Voting and Reproductive Rights Groups Look to Congress to Protect Constitutional Rights: “Reproductive Justice Should Guide Policy Making”

Black women stand at the intersection of suffrage and reproductive justice,” said Melanie L. Campbell, President and CEO of the National Coalition on Black Civic Participation and host of the Black Women’s Roundtable. “It is no coincidence that we are currently standing on the steps of the United States Supreme Court in solidarity to demand that our rights be protected. “(Twitter)

It is no coincidence that abortion and the right to vote are under unprecedented attacks in state houses across the country: in 2021, more than 561 restrictions on abortion were introduced in 47 US states. During the same period, 400 restrictive voting rights bills were introduced in 49 states.

On Wednesday, September 15, a coalition of social justice organizations gathered outside the Supreme Court to make that connection and call for action to protect the constitutional right to vote, equality and privacy.

Gathered on the marches, the National Coalition on Black Civic Participation, the Black Women’s Roundtable and the National Council of Negro Women brought together more than 40 national organizations for civil rights, reproductive rights, women’s rights, labor and justice social, including the Feminist Majority Foundation (publisher of M / s.), to partner with Black Women Leaders & Allies Call to Action in support of voting rights and reproductive justice. In a united voice, they collectively called for passage of the John Lewis Advancement of Voting Rights Act and for Congress to act quickly to protect reproductive rights under attack in Texas and across the country.

Fatima Goss Graves, CEO of the National Women’s Law Center, called on Congress to take action to defend our access and right to abortion and to the ballot, because “a healthy and participatory democracy is our greatest shield against these attacks on our collective freedom ”.

“It’s no coincidence that the same politicians trying to recreate the gender roles of the 1950s are also trying to recreate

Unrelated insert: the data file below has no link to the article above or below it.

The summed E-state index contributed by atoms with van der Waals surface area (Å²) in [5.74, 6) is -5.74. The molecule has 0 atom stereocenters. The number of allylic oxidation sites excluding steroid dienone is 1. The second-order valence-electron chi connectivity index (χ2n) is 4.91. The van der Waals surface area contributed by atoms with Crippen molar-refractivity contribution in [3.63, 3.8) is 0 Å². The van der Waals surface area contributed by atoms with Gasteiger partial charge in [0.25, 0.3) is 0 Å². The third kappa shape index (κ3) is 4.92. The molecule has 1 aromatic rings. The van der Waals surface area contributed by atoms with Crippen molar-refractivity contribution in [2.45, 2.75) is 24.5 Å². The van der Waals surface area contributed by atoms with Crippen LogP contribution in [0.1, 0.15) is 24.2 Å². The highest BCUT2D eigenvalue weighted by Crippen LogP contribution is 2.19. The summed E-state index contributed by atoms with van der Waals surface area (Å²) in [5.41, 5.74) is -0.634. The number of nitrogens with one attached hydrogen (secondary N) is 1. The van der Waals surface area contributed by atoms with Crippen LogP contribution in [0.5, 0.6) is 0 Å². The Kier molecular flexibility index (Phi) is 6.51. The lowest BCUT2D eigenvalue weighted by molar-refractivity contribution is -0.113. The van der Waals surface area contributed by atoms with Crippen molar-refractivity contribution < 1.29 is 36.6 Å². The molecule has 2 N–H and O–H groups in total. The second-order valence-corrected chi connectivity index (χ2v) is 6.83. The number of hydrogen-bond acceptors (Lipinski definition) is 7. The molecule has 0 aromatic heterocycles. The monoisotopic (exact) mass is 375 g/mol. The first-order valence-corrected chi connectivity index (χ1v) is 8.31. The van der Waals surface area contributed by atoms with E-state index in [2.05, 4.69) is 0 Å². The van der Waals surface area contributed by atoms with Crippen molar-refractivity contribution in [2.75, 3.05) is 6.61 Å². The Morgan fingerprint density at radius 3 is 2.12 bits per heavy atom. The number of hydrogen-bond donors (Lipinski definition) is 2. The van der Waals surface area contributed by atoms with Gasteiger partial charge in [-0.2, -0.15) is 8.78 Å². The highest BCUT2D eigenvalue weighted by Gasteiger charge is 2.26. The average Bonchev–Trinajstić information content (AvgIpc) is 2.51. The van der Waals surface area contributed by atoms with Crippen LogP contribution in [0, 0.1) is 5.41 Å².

the voting restrictions of the 1950s, ”said Fatima Goss Graves, President and CEO of the National Women’s Law Center. “It is incumbent on Congress to take immediate and swift action to defend our access to abortion and the ballot. “(Twitter)

“Our right to vote is inextricably linked to our freedom of reproduction. Without equal access to the vote, we cannot protect reproductive freedom and access to abortion, ”said Jordan Brooks, Executive Director of United State of Women.

Advocates say the right to vote is essential to preserve all other constitutional rights, and that restricting one puts all the others at risk. Jennifer Tucker, Senior Policy Advisor at the ERA Coalition, said: “Our democracy is under siege because a radical minority is afraid that the country’s changing demographics will end the right they expect. His comment took on new meaning, given that Capitol Hill police officers were on high alert – just three days later, a far-right rally was due to take place at the United States Capitol, a protest against the arrests and detention of insurgents accused of having participated on January 6.

“Keep your state-sanctioned energy consumption laws away from our black, brown and native bodies,” said Ebonie Riley of the National Action Network.

As Ellie Smeal, president of the Feminist Majority Foundation, said: “We need broad voting rights law so that we don’t limit the right to vote.

Obstruction of the Senate hinders progress, said Smeal, “an emblem of undemocratic dysfunction,” Jennifer Weiss-Wolf wrote in Mrs., this makes it “almost impossible for our elected leaders in Congress to advance the will of the people.” Lawyers called for reform or abolition of filibuster; in her speech, Smeal called at a minimum for a filibuster exception when voting on issues related to women’s constitutional rights, including voting rights, abortion rights and the gender equality amendment. rights, which would prohibit discrimination on the basis of sex.

In addition, the coalition also on Wednesday called on the Supreme Court to take swift action and suspend the Texas abortion law, and on the Senate to pass the John Lewis Voting Rights Amendment Act and the For the People Act, which were both adopted in the Loger.

Although these bills did not advance in the Senate, a compromise bill The free vote law was introduced by a group of Democratic senators led by Sens. Amy Klobuchar (D-Minn.) And Joe Manchin (DW.V.). The bill includes automatic voter registration, access to ballots for formerly incarcerated people, 15 days of early voting, establishment of election day as a national holiday, universal absentee voting, disclosure mandatory black money and more. If passed, it would be “the most significant anti-corruption and voting rights bill passed in over half a century,” according to the Brennan Center.

Until then, advocates are also looking to the Senate to pass the Women’s Health Protection Act (WHPA), a federal law that would codify Roe vs. Wade. In a landmark vote, the WHPA passed the House last week and garnered public support from the White House.

As Tucker said, “Equality comes when the principles of reproductive justice guide our policies. “

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